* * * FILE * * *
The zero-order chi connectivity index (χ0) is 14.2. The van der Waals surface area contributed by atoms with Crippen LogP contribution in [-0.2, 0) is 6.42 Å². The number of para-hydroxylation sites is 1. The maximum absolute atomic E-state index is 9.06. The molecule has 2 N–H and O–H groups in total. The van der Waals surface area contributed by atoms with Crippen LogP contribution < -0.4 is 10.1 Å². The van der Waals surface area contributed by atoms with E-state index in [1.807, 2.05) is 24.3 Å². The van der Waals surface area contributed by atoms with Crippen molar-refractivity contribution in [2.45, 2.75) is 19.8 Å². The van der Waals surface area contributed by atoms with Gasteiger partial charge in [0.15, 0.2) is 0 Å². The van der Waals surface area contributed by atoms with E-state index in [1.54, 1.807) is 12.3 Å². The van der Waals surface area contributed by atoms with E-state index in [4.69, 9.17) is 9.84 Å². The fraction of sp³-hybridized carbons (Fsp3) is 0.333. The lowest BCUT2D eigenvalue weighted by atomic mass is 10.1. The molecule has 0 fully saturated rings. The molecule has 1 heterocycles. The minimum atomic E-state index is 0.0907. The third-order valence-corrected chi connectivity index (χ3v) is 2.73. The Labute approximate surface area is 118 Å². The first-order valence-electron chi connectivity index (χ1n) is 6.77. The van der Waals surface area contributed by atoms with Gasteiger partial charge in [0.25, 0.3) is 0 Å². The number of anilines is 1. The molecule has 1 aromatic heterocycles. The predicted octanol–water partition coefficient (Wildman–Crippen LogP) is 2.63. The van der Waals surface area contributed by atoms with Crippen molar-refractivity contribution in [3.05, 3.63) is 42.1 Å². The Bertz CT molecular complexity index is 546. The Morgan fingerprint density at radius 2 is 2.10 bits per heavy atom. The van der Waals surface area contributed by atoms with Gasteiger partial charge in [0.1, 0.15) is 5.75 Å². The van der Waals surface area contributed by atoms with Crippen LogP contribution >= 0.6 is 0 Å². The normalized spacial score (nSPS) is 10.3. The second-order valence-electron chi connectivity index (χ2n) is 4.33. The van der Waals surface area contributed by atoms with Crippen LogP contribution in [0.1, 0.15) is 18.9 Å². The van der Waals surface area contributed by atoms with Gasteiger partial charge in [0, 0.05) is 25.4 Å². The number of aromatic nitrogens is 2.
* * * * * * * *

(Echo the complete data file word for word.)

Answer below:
The zero-order chi connectivity index (χ0) is 14.2. The van der Waals surface area contributed by atoms with Crippen LogP contribution in [-0.2, 0) is 6.42 Å². The number of para-hydroxylation sites is 1. The maximum absolute atomic E-state index is 9.06. The molecule has 2 N–H and O–H groups in total. The van der Waals surface area contributed by atoms with Crippen LogP contribution < -0.4 is 10.1 Å². The van der Waals surface area contributed by atoms with E-state index in [1.807, 2.05) is 24.3 Å². The van der Waals surface area contributed by atoms with Crippen molar-refractivity contribution in [2.45, 2.75) is 19.8 Å². The van der Waals surface area contributed by atoms with Gasteiger partial charge in [0.15, 0.2) is 0 Å². The van der Waals surface area contributed by atoms with E-state index in [1.54, 1.807) is 12.3 Å². The van der Waals surface area contributed by atoms with E-state index in [4.69, 9.17) is 9.84 Å². The fraction of sp³-hybridized carbons (Fsp3) is 0.333. The lowest BCUT2D eigenvalue weighted by atomic mass is 10.1. The molecule has 0 fully saturated rings. The molecule has 1 heterocycles. The minimum atomic E-state index is 0.0907. The third-order valence-corrected chi connectivity index (χ3v) is 2.73. The Labute approximate surface area is 118 Å². The first-order valence-electron chi connectivity index (χ1n) is 6.77. The van der Waals surface area contributed by atoms with Gasteiger partial charge in [0.25, 0.3) is 0 Å². The number of anilines is 1. The molecule has 1 aromatic heterocycles. The predicted octanol–water partition coefficient (Wildman–Crippen LogP) is 2.63. The van der Waals surface area contributed by atoms with Crippen molar-refractivity contribution in [3.05, 3.63) is 42.1 Å². The Bertz CT molecular complexity index is 546. The Morgan fingerprint density at radius 2 is 2.10 bits per heavy atom. The van der Waals surface area contributed by atoms with Gasteiger partial charge in [0.1, 0.15) is 5.75 Å². The van der Waals surface area contributed by atoms with Crippen LogP contribution >= 0.6 is 0 Å². The normalized spacial score (nSPS) is 10.3. The second-order valence-electron chi connectivity index (χ2n) is 4.33. The van der Waals surface area contributed by atoms with Crippen LogP contribution in [0.1, 0.15) is 18.9 Å². The van der Waals surface area contributed by atoms with Gasteiger partial charge in [0, 0.05) is 25.4 Å². The number of aromatic nitrogens is 2.